Given his druthers, Liam would prefer to keep his hair buzzed short all the time. But he's got such glorious piles of white hair, and it smells so good--like sun and wind and cookies. So, selfishly, I let it grow and grow until he looks like an albino spider monkey. He can't get it cut unless I take him.
Religious holidays have a way of pointing out such things, and Liam and Phoebe's first Communion is tomorrow, and it just doesn't seem right to let him go into it looking like a haystack. So I took him for a haircut.
Gene's Barber Center is on Third Street in Marietta. It's a great location. Gene doesn't miss much, and he's always watching out his big picture window, speculating on who this or that is, or telling the person's life story if he knows it (and he usually does). Gene's hobby is figuring out who everyone is and who they're related to, and he searches his considerable memory banks for the affiliation of every person he sees on that sidewalk or street. I think I'm a bit of a conundrum to him. He keeps trying to link me up with Sigafoos Insurance Agency on Putnam Street, but it doesn't work. I come from away. No lineage here.
His Barber Center is austere; the decor hasn't changed much in the last two decades. I never go in there without biting my tongue.
I would love to loan Gene a few plants for that fabulous window, or maybe hang some prints on the faux walnut paneling. But its austerity is also its charm. Gene rents the place, so why should he fix it up? He's a one-chair man. And besides, all the action is outside the window.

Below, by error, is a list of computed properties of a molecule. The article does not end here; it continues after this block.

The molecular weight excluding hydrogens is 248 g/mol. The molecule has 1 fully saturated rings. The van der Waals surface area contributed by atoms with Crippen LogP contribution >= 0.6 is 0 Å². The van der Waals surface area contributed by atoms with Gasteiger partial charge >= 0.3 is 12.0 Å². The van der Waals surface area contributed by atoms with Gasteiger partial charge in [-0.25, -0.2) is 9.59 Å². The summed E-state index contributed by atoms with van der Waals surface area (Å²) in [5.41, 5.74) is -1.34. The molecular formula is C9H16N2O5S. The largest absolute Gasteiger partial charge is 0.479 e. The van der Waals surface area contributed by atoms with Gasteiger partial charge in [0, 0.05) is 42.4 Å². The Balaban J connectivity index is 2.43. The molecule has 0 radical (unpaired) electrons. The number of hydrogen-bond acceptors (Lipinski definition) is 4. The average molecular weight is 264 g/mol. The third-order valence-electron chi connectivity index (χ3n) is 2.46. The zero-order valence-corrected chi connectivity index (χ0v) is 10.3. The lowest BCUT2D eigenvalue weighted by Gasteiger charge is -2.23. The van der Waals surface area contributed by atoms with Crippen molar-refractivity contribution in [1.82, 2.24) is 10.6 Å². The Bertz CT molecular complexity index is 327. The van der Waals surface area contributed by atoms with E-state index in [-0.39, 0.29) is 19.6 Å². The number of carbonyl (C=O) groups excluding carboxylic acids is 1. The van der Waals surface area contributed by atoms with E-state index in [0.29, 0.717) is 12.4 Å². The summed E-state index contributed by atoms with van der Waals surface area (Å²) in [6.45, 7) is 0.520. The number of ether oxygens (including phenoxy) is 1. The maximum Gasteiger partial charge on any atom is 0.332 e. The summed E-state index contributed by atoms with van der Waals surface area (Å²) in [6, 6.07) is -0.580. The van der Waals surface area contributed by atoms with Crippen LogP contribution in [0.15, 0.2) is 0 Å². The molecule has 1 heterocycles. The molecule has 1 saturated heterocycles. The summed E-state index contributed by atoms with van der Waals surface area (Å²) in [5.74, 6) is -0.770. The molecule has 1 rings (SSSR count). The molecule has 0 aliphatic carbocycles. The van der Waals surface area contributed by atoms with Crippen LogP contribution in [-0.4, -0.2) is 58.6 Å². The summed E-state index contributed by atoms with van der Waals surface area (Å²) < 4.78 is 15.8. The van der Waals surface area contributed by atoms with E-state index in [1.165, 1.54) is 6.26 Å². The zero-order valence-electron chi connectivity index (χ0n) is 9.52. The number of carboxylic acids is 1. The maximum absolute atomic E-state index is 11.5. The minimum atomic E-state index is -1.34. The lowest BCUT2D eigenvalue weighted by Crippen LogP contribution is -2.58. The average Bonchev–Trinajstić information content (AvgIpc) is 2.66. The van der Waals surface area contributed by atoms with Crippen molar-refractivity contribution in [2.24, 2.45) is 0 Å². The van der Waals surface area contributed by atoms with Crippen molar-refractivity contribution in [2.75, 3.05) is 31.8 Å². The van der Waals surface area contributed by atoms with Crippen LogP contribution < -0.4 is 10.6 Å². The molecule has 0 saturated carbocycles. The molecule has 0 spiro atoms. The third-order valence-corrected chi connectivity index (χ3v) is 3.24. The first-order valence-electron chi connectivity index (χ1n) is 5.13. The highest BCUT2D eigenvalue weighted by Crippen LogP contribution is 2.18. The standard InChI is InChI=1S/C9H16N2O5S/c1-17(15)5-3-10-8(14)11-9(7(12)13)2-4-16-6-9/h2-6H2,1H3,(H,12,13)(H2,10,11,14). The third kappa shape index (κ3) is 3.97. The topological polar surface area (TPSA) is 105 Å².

Liam absolutely loves having his hair cut; he loves going to the doctor and dentist, too. Maybe it's because he's the center of attention there, and because he gets messed with. He loves to be messed with.
Even if it tickles.
Gene keeps up a running commentary. Here's a sample, and I think I remember it right:
"That man's got a nice red convertible. Isn't that a nice car? There was a car like that the other day, and there was a baby squirrel only six weeks old playing out in the road, and that car just flattened that squirrel, rolled it right out. The woman driving was talking on her cell phone, and she never even slowed down for him. Wasn't paying attention at all. That squirrel didn't sit up; he didn't get up; he didn't have a chance. The girls next door were feeding him, and he would go up to anybody, and before long he got to thinking that everybody had food for him. So they didn't do that squirrel a favor. They thought they did, though. They thought they were being kind to him. No, sir. That squirrel didn't know which end was up."
We both love going to Gene's.
The original story "A Haircut for Liam" can be found along with many others in her blog: Julie Zickefoose.